A Quiet Debate

Many, many churchgoers are happily unaware of a particularly troubling philosophical struggle that has rippled behind the scenes for several centuries. Though the average congregational member isn’t engaged in this debate, the weight of the arguments on both sides hold dramatic implications for how our churches view the lost, how believers view their salvation, and how we all view our great God. The battle concerns nothing less than our individual relationship with God and how we are saved…

What am I writing about here? What are the sides of this debate? I’m sowing a discussion of course about the classic theological perspectives of Calvinism and Arminianism. What are they? What insights do each offer? Over the next few weeks (with only a single post each week), we will pick these ideas apart and see where the merit resides, hopefully identifying how we should ultimately respond in turn.

Now, to be completely honest, I do not feel that the various positions held by Calvinists and Arminianists are detrimental to the salvation of either; they simply reflect differing interpretations of the matter and our relationship with Christ. Even so, the body of these views hold vast importance in how we move forward as believers. For the most part, many Christians are unaware that such a debate even exists. I have been in a number of churches in my life, yet the topic has never been one of open discussion from the pulpit, but rather one that arose in discussion amongst peers in small groups. Furthermore, I’ve spoken with many who had no idea what I was talking about, having never been introduced to it in any capacity. Either way, over the last year or so the matter has taken on quite a bit of weight for me personally, and I have been led to share some thoughts on the matter in that light.

As we move along, I would remind you that we all – every single one of us – need to be aware of the context from which various Scriptures arise. In that light, let’s move forward with the following in mind:

  1. Let’s be cautious of who is being addressed in a given passage. Our modern world is saturated with a call for individualism, in turn breeding a vast culture of narcissism. Under this kind of influence, it’s far too easy to take the words of Scripture out of their proper context, reading things meant for the church as a whole as instead a specific and personal call on the individual. Context is key.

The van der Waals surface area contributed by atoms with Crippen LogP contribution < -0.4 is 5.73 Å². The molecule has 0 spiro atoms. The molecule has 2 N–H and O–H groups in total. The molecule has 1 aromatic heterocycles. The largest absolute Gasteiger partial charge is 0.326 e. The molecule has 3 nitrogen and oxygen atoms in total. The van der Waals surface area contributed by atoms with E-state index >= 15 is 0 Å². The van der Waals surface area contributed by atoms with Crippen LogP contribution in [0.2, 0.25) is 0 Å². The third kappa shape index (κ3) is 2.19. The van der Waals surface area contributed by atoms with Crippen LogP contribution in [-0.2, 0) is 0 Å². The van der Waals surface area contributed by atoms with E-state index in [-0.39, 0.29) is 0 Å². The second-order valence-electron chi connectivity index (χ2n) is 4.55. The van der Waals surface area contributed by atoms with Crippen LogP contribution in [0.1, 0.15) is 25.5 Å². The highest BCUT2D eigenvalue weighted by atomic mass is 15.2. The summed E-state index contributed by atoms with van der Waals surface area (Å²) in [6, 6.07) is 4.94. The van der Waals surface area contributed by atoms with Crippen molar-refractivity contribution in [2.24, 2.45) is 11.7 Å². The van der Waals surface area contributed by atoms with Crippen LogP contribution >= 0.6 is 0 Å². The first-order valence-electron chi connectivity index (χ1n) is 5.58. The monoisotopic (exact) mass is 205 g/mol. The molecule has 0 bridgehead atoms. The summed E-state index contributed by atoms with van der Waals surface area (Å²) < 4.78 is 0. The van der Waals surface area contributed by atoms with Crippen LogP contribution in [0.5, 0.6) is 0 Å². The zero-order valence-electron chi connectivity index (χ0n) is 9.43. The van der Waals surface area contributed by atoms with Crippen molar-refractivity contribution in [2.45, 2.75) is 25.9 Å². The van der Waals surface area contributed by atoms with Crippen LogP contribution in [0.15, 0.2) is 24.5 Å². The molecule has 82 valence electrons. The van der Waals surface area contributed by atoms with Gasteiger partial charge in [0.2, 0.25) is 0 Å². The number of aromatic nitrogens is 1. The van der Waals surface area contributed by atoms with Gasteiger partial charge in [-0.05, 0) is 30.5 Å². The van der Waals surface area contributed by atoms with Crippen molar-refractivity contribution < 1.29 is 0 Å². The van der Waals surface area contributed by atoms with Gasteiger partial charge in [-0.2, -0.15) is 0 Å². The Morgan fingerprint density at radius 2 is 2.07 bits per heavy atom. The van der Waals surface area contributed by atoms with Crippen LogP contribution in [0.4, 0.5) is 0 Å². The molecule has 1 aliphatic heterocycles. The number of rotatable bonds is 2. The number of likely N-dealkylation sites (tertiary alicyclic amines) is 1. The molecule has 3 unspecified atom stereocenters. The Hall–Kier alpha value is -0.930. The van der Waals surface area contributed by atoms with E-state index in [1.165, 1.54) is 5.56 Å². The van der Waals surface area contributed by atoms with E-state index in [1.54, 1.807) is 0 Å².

2. We must understand – as best we can – God’s purpose in a given figure’s life. As one commentator wrote, “Often God chooses us for the purpose of ministry, rather than for the purpose of salvation (Gal. 1:15; Jn. 15:16). Calvinists read all passages on choosing to refer to “going to heaven,” rather than “going to work.” A call to action thus doesn’t necessarily denote an “election,” as Calvinists would see it, and as such we must be cautious in understanding the role of a given individual in Scripture to this end. As the same commentator continued, “as you read difficult passages, ask yourself if the passage is describing how a person was chosen for a purpose in ministry, or if they were chosen to go to heaven.”¹ 
  3. Finally, and perhaps most importantly, predestination does not necessitate an absence of free will. Predestination, rather, is based not on God controlling one’s choices and action in life to a given end, but instead is founded on His foreknowledge of our individual choices. Knowing an event is going to happen doesn’t necessarily require that one be the motivating factor in that event, you see.

I do apologize if what I write over the next few weeks ruffles some feathers, but I am not sorry for sharing what I see as the plain truth of the Scriptures. Next time we will dive into the flower bed…


  1. “Biblical Defense of Arminianism,” Evidence Unseen, By James M. Rochford

Leave a Reply

Fill in your details below or click an icon to log in:

WordPress.com Logo

You are commenting using your WordPress.com account. Log Out /  Change )

Google photo

You are commenting using your Google account. Log Out /  Change )

Twitter picture

You are commenting using your Twitter account. Log Out /  Change )

Facebook photo

You are commenting using your Facebook account. Log Out /  Change )

Connecting to %s